Mike Kueber's Blog

November 16, 2011

The Good Government Caucus

Filed under: Issues,Politics — Mike Kueber @ 2:05 pm
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When I use the term Good Government, I am referring to reforms that are intended to help a democratic government function more effectively.  Examples include eliminating gerrymandering for the redistricting process and establishing term limits for legislators.  Good Government reforms often have a difficult time gaining traction because there is a tendency to accept the status quo, but more significantly the reforms take away perquisites from the incumbents.  Many incumbents will give lip service to favoring a Good Government reform, but then silently resist its enactment.  Another example of this is the Balance Budget Amendment, which nearly 70 senators are on record as supporting, but yet it has never been able to get past the Senate.

Good Government reforms made the news twice this week.  The first occurred on Sunday with a 60 Minutes article on insider trading by congressmen.  Apparently, there is no law against a congressmen engaging in stock trading based on private information that they have obtained through their congressional work.  The article revealed a congressman who has been trying to outlaw the practice for years, but his bill, called the Stock Act, has met silent resistance.  When 60 Minutes asked various congressmen for their position on the bill, they uniformly said they would have no objection to the law, but they weren’t familiar with it.

Local politician Joaquin Castro, who is running for Congress in San Antonio, posted a comment and a link on his Facebook account about this 60 Minutes article, and made the simple argument that insider trading for congressmen must stop.  I post a comment suggesting that when he gets to Congress, he should consider establishing a Good Government caucus consisting of Republicans and Democrats who are interested in pushing for nonpartisan ideas that will help government function more effectively.  With the support of a Good Government caucus, the enactment of the Stock Act would be more achievable.

The second instance of Good Government in the news occurred on Tuesday when Rick Perry proposed major reforms.  According to an article in the NY Times, Perry’s proposal consisted of the following:

  • Cutting congressional pay in half
  • Shorten the time that Congress is in session
  • Ending lifetime tenure for federal judges

The Washington Post reports that Perry wants to cut congressional pay in half again in 2020 if the federal budget remains out of balance.  That proposed motivation sounds similar to an idea that I proposed several months ago – i.e., every two years, voters in  America should decide whether the performance of Congress justifies a 10% pay raise, a 10% pay cut, or no change.  More than any idea I have heard of, this would change the way Congress operates.

Not surprisingly, Perry’s proposals were received with scorn and condescension.  Senator Conrad of ND, who has been working for a congressional pay freeze for years, suggested that Perry’s 50% pay cut was “kind of a silly idea.”  A Florida law professor said, “… it’s kind of crazy and will likely only play well to the Republican base.”

But I am encouraged.  Although the best chance for permanent, broad reform is the development of a Good Government caucus, perhaps this reform can be jump-started via the bully pulpit of the presidency.  Perry is not likely to be the Republican nominee, but perhaps Romney will pick up on this issue as something that will give him a competitive advantage against Obama next fall.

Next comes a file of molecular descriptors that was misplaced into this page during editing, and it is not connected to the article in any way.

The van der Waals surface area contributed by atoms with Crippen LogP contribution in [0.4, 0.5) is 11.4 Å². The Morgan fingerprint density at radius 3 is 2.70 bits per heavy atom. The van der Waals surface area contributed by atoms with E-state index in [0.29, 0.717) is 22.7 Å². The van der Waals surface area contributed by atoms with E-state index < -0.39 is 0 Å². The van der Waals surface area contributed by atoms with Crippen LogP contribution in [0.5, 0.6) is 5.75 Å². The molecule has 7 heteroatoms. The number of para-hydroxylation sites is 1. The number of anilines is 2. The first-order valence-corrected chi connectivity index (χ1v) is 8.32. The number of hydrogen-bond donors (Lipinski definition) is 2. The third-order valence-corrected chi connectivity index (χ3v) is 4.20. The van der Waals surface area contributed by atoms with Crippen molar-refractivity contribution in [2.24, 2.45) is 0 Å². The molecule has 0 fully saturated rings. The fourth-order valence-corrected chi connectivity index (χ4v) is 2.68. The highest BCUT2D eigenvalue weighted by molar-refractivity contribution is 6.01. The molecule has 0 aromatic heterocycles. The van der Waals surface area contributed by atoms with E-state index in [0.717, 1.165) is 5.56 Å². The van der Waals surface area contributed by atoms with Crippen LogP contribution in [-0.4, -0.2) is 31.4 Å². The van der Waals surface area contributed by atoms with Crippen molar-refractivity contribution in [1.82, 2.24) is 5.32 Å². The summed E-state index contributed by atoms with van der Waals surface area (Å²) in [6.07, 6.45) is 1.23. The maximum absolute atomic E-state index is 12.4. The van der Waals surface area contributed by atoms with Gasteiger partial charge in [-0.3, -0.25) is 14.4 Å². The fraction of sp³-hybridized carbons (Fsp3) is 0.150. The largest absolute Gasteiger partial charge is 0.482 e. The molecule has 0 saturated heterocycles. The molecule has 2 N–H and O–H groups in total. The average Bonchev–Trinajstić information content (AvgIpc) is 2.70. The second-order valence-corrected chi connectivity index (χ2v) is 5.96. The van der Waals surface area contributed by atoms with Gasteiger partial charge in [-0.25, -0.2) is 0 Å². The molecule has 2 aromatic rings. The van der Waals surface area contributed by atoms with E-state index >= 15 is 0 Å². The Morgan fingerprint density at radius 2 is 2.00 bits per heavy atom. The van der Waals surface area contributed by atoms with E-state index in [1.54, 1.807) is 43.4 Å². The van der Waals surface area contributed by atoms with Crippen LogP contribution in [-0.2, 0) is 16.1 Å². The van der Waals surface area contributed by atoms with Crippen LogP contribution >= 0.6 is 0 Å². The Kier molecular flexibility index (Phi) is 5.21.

Keep your fingers crossed.

October 15, 2011

Swearing off Wall Street money

Filed under: Politics — Mike Kueber @ 6:43 pm
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Shortly after my congressman, Quico Canseco, was swept into office last November, he caught a flight to Washington, D.C.  The purpose of the flight was to begin retiring the immense debt that his campaign incurred.  You see, Canseco is a rich man, and to defeat his entrenched Democratic opponent Ciro Rodrigues, he had loaned his campaign half a million dollars.  (Actually, he was doubling down because he was still owed half a million dollars from an unsuccessful primary election two years earlier.)

According to news reports, Canseco was being shown around town by Texas congressional power broker Jeb Hensarling, who would shortly defeat Michele Bachmann for the #4 Republican leadership position in the House.  Hensarling said it was important for the freshmen to quickly eliminate their debt so that they could focus on defending themselves in a mere two years.

The item on Canseco’s Washington agenda that caught my eye was a fundraiser hosted by Hensarling that resulted, among other things, in a $5,000 contribution to Canseco from Goldman Sachs.  Yes, the Goldman Sachs that was one of the most notorious villains in the financial meltdown.  And yes, Canseco was a TEA Party partisan who initially backed the bailout, but then backed away from it as it became unpopular.  This sort of financial shenanigans is a perfect example of why many people are disgusted with politicians.

Since Canseco’s first Washington foray, I’ve lost track of his fundraising toward his debt and the next election.  But the issue was brought to mind yesterday when a columnist for the Washington Post suggested that, in response to the Occupied Wall Street movement, Democratic politicians should publicize a pledge against accepting campaign money from Wall Street.

In his column, Harold Myerson acknowledged that taking a pledge against Wall Street money could be as dangerous as unilateral disarmament.  The danger of walking away from millions of dollars, however, could be ameliorated by:

  • Good-Government groups like No Labels could attempt to raise some money for the pledgees to offset the absence of Wall Street money.
  • The voters could make the signing of the pledge an important component of a candidate’s values – sort of like Grover Norquist’s No New Taxes pledge that is obligatory for any serious conservative.

Myerson contemplates that the pledge against Wall Street money will only be attractive to Democrats.  I disagree.  I can’t understand how a TEA Party partisan could accept money from Goldman Sachs.  Yes, I know that Canseco did, but that suggests Canseco is not a genuine TEA Party person.

The Democratic Party by no means has a monopoly in trying to minimize the role of money in politics.  Although they posture for regulation of campaign financing, the Party’s current head Barack Obama famously became the first presidential candidate to reject public financing because he was unwilling to give up the huge financial advantage that he could achieve through private financing.